My family loves raspberries. When we lived in New Mexico they were not as easy to come by as they are in New England. The climate is great here for growing all kinds of berries. A few years ago, I decided I would buy my husband a raspberry bush for Father’s Day. Actually, I found them on sale and bought three. I didn’t plant them right away and only one ended up surviving. The one that made it is a monster of a bush, it produces long spiney arms, with sharp, skinny thorns that reach out to stab those who dare approach it.

It has been in the ground for three years and has been producing raspberries for the last two.  Last year I very carefully covered it with netting so birds and other animals would not eat my precious, very first crop of berries, before I had a chance to harvest them. The netting is a pain to deal with, it gets caught on everything. This year I left it off to see what would happen. Nothing. The berries were there for me to collect day after day. I was surprised at first but then realized, as I was rubbing the scratches on my arms, it would be dangerous for any animal (including human) to attempt to pick these berries! You must proceed at your own risk.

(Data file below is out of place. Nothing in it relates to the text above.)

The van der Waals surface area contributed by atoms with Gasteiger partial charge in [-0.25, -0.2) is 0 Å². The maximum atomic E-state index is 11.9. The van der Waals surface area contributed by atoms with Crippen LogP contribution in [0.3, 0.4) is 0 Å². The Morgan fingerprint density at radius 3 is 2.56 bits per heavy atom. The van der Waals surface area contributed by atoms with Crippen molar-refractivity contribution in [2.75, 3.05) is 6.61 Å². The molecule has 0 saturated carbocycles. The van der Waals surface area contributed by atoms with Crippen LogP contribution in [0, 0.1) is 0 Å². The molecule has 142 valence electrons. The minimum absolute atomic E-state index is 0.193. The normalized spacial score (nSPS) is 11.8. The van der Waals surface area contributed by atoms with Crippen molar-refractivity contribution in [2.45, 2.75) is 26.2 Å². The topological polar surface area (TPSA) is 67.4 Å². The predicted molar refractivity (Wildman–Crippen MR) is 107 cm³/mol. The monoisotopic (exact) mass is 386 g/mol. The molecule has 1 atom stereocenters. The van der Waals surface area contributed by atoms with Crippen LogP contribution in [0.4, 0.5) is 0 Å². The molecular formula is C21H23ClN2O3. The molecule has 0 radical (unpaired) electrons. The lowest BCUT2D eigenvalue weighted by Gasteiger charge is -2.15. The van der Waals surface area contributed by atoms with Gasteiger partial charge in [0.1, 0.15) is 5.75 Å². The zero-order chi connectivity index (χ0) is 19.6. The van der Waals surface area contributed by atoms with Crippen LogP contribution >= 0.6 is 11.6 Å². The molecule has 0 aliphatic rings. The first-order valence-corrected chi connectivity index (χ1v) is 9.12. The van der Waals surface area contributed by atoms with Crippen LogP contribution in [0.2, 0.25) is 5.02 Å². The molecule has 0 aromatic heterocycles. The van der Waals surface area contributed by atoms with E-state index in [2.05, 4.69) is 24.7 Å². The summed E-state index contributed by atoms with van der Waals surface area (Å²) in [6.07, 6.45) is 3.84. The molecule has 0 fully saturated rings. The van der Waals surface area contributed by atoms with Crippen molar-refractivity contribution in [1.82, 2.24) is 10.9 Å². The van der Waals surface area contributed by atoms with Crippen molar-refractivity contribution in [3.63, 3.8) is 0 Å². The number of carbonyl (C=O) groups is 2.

I collected more than 10 cups of raspberries this year. It would have been more but a family of raspberry lovers were eating them while picking. This includes my two year old granddaughter who insisted each berry go into her mouth, not in the bowl.

edited eating raspberry pic

When I was a little girl I fondly remember going to my grandmother’s house in the summer and eating black berries off the bushes along her fence. I realize now that I planted a memory in my backyard. My children and grandchildren can come and eat of it for years to come.

edited raspberry pic

Do you pick berries with your grandkids?

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